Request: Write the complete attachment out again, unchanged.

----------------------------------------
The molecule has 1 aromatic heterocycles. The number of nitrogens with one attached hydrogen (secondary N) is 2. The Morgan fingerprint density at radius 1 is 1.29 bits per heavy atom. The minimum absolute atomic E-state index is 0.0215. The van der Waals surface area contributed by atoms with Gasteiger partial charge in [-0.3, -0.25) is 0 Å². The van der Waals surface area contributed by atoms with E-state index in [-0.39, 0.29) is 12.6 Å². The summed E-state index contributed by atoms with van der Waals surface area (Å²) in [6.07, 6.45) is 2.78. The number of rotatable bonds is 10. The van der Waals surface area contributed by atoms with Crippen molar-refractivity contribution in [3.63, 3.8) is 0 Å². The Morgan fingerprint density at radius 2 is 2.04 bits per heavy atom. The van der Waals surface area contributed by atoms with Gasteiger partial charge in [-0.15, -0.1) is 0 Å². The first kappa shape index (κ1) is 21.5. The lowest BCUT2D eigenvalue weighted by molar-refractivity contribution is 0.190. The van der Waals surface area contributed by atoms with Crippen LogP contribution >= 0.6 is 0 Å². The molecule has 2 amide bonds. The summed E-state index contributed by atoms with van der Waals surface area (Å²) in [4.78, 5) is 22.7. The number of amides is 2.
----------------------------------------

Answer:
The molecule has 1 aromatic heterocycles. The number of nitrogens with one attached hydrogen (secondary N) is 2. The Morgan fingerprint density at radius 1 is 1.29 bits per heavy atom. The minimum absolute atomic E-state index is 0.0215. The van der Waals surface area contributed by atoms with Gasteiger partial charge in [-0.3, -0.25) is 0 Å². The van der Waals surface area contributed by atoms with E-state index in [-0.39, 0.29) is 12.6 Å². The summed E-state index contributed by atoms with van der Waals surface area (Å²) in [6.07, 6.45) is 2.78. The number of rotatable bonds is 10. The van der Waals surface area contributed by atoms with Crippen molar-refractivity contribution in [3.63, 3.8) is 0 Å². The Morgan fingerprint density at radius 2 is 2.04 bits per heavy atom. The van der Waals surface area contributed by atoms with Gasteiger partial charge in [-0.15, -0.1) is 0 Å². The first kappa shape index (κ1) is 21.5. The lowest BCUT2D eigenvalue weighted by molar-refractivity contribution is 0.190. The van der Waals surface area contributed by atoms with Crippen LogP contribution >= 0.6 is 0 Å². The molecule has 2 amide bonds. The summed E-state index contributed by atoms with van der Waals surface area (Å²) in [4.78, 5) is 22.7. The number of amides is 2.